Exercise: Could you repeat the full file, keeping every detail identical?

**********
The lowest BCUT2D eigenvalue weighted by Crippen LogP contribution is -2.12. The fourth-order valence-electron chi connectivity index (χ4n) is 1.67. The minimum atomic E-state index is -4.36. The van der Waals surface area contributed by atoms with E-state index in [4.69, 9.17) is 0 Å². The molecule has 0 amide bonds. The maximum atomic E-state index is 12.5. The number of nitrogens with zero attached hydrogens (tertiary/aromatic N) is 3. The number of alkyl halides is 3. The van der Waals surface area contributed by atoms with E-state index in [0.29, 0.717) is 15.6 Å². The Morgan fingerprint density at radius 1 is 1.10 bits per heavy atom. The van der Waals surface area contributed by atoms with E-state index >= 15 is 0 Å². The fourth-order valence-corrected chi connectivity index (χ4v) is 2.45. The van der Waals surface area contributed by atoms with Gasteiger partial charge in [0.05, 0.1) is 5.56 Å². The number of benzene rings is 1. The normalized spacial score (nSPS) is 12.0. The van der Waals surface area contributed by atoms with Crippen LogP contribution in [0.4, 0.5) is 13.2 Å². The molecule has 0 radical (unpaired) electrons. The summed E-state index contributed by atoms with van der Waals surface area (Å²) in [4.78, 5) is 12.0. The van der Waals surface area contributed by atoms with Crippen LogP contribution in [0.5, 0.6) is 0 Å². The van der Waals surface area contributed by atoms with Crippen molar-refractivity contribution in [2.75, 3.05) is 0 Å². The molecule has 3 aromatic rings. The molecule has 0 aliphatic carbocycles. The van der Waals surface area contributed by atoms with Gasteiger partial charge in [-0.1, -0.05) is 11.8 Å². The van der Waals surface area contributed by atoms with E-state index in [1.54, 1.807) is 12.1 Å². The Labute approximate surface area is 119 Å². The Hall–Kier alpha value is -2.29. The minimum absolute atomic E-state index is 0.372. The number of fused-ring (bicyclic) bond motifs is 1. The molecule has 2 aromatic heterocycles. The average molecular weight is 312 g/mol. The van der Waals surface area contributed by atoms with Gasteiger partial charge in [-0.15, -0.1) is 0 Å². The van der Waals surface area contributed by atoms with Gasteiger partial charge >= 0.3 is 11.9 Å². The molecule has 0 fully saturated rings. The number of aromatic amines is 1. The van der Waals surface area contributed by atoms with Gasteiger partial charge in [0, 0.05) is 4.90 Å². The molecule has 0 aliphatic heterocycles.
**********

The lowest BCUT2D eigenvalue weighted by Crippen LogP contribution is -2.12. The fourth-order valence-electron chi connectivity index (χ4n) is 1.67. The minimum atomic E-state index is -4.36. The van der Waals surface area contributed by atoms with E-state index in [4.69, 9.17) is 0 Å². The molecule has 0 amide bonds. The maximum atomic E-state index is 12.5. The number of nitrogens with zero attached hydrogens (tertiary/aromatic N) is 3. The number of alkyl halides is 3. The van der Waals surface area contributed by atoms with E-state index in [0.29, 0.717) is 15.6 Å². The Morgan fingerprint density at radius 1 is 1.10 bits per heavy atom. The van der Waals surface area contributed by atoms with E-state index >= 15 is 0 Å². The fourth-order valence-corrected chi connectivity index (χ4v) is 2.45. The van der Waals surface area contributed by atoms with Gasteiger partial charge in [0.05, 0.1) is 5.56 Å². The number of benzene rings is 1. The normalized spacial score (nSPS) is 12.0. The van der Waals surface area contributed by atoms with Crippen LogP contribution in [0.4, 0.5) is 13.2 Å². The molecule has 0 radical (unpaired) electrons. The summed E-state index contributed by atoms with van der Waals surface area (Å²) in [4.78, 5) is 12.0. The van der Waals surface area contributed by atoms with Crippen LogP contribution in [0.5, 0.6) is 0 Å². The van der Waals surface area contributed by atoms with Crippen molar-refractivity contribution in [2.75, 3.05) is 0 Å². The molecule has 3 aromatic rings. The molecule has 0 aliphatic carbocycles. The van der Waals surface area contributed by atoms with Gasteiger partial charge in [-0.1, -0.05) is 11.8 Å². The van der Waals surface area contributed by atoms with E-state index in [1.54, 1.807) is 12.1 Å². The Labute approximate surface area is 119 Å². The Hall–Kier alpha value is -2.29. The minimum absolute atomic E-state index is 0.372. The number of fused-ring (bicyclic) bond motifs is 1. The molecule has 2 aromatic heterocycles. The average molecular weight is 312 g/mol. The van der Waals surface area contributed by atoms with Gasteiger partial charge in [-0.15, -0.1) is 0 Å². The van der Waals surface area contributed by atoms with Gasteiger partial charge >= 0.3 is 11.9 Å². The molecule has 0 fully saturated rings. The number of aromatic amines is 1. The van der Waals surface area contributed by atoms with Gasteiger partial charge in [0, 0.05) is 4.90 Å². The molecule has 0 aliphatic heterocycles.